23 January 2017

Sir Clyomon Meets Subtle Shift


[scene ii of Sir Clyomon and Sir Clamydes, my modern-spelling edition, based on the quarto as given in the Malone Society reprint, with notes adapted from Bullen and Dyce. The original author is unknown, though I like to think that Edward de Vere (perhaps assisted by one of the authors he supported) might be responsible. In the notes below B is Bullen, D Dyce, and Q the quarto. Scene ii was finished 23 January 2007.]
Enter Sir Clyomon, Knight of the golden Shield, son to the King of Denmark, booted.  Subtle Shift, the Vice, within, also booted.*
Clyomon
Come on good fellow, follow me, that I may understand
Of whence thou art, thus traveling here in a foreign land;
Come, why dost thou not leave loitering there and follow after me?
Subtle Shift
[within] Ah, I am in and’t shall please you!
Clyomon
In! why, where art thou in?
Subtle Shift
Faith, in a dirty ditch with a wanion,† so berayed‡ as it’s pity to see.
Clyomon
Well, I see thou art a merry companion, I shall like better of thy company:
But, I pray thee, come away.
Subtle Shift
[within] If I get out one of my legs, as fast as I may.
Ha lo! ah my buttock! the very foundation thereof doth break;
Ha lo! once again, I am as fast as though I had frozen here a week.
Here let him flip unto the stage backwards, as though he had pulled his leg out of the mire, one boot off, and then rise up to run in again.
Clyomon
Why how now! whither runn’st thou? art thou foolish in thy mind?
Subtle Shift
But to fetch one of my legs and’t shall please, that I have left in the mire behind.
Clyomon
One of thy legs! why, look, man, both thy legs thou hast!
It is but one of thy boots thou hast lost, thy labor thou dost wast.
Subtle Shift
But one of my boots! Jesu, I had such a wrench with the fall,
That, I assure, I did think one of my legs had gone withal.
Clyomon
Well, let that pass, and tell me what thou art, and what is thy name,
And from whence thou cam’st, and whither thy journey thou dost frame,
That I have met thee by the way, thus traveling in this sort.
Subtle Shift
What you have requested, and’t shall please, I am able to report,
What I am by my nature each wight shall perceive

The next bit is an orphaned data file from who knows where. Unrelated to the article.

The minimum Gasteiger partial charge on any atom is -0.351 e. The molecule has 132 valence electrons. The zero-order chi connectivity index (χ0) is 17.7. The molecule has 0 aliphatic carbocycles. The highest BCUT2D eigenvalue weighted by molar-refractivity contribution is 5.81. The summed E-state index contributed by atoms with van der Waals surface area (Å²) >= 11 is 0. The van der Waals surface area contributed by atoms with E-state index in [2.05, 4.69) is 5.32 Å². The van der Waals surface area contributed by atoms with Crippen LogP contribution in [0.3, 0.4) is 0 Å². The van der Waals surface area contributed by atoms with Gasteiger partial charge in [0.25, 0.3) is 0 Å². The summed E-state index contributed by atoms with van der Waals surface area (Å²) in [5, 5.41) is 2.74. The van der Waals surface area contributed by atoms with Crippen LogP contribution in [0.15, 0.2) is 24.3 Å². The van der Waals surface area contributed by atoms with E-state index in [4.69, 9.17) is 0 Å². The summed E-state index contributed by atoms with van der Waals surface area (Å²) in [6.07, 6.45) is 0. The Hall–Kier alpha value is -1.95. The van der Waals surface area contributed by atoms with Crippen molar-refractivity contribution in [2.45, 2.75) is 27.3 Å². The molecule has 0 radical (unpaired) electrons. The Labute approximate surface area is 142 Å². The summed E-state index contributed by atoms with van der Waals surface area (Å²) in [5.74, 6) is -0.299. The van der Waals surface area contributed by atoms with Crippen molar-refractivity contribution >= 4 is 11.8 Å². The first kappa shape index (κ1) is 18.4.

That frequenteth my company by the learning I have:
I am the son of Apollo, and from his high seat I came;
But whither I go, it skills§ not, for Knowledge is my name,
And whoso hath knowledge, what needs he to care
Which way the wind blow, his way to prepare?
Clyomon
And art thou Knowledge?  Of troth, I am glad that I have met with thee.
Subtle Shift
I am Knowledge, and have as good skill in a woman as any man whatsoever he be,
For this I am certain of, let me but lie with her all night,
And I’ll tell you in the morning whether she is maid, wife, or sprite;
And as for other matters, speaking of languishes or any other thing,
I am able to serve, and’t shall please, and’t were great Alexander the King.
Clyomon
Of troth, then, for thy excellency, I will thee gladly entertain,
If in case that with me thou wilt promise to remain.
Subtle Shift
Nay, and’t shall please ye, I am like to a woman, say nay, and take it:
When a gentleman proffers entertainment, I were a fool to forsake it.
Clyomon
Well, Knowledge, then sith thou art content my servant to be,
And endued with noble qualities thy personage I see,
Thou having perfect knowledge how thyself to behave,
I will send thee of mine errand; but haste thither, I crave,
For here I will stay thy coming again.
Subtle Shift
Declare your pleasure, sir, and whither I shall go, and then the case is plain.
Clyomon
Nay, of no great importance, but being here in Suavia
And near unto the court, I would have thee to take thy way
Thither with all speed, because I would hear
If any shows or triumphs be towards, else would I not come there;
For only upon feats of arms is all my delight.
Subtle Shift
[aside] If I had known so much before, serve that serve will, I would have served no martial knight.—
Well, sir, to accomplish your will, to the court I will hie,
And what news is there stirring, bring word by and by.
Clyomon
Do so, good Knowledge, and here in place thy coming I will stay,
For nothing doth delight me more than to hear of martial play.
[Exit Subtle Shift.

* sd] B; “Enter Sir Clyomon Knight of the Golden Sheeld, sonne to the King of Denmarke, with subtill Shift the Vice, booted.” Q.  The dialog necessitates the changes in stage directions.  “‘The Vice’—equivalent in this stage-direction to ‘the buffoon’—was a prominent character in the early Moral Plays…” D.  “Sir Clyomon and Shift are “booted” (in their riding-boots) as they are going on a journey.” B

wanion] D B; woman Q.  With a wanion = with a curse, with a murrain. D, B.

berayed] befouled.

§ skills] It skills not = it matters not.

‖ languishes] A corruption of languages.

¶ say nay, and take it] A proverbial expression.  Faire de guedon guedon.  To mince or simper it; to be nice, quaint, scrupulous of receiving what inwardly is longed for; to say nay and take it, as men say maids do.”—Cotgrave.  (Cf. Richard III., iii. 7:—“Play the maid’s part,—still answer nay, and take it.”)

⁂ towards] in preparation, at hand.

sd] D B; Q has Subtle Shift exit at the end of his last speech.
 

1 comment:

Anonymous said...

Ah! Good old Clyomon, the playwright's foil. Neat! rfh

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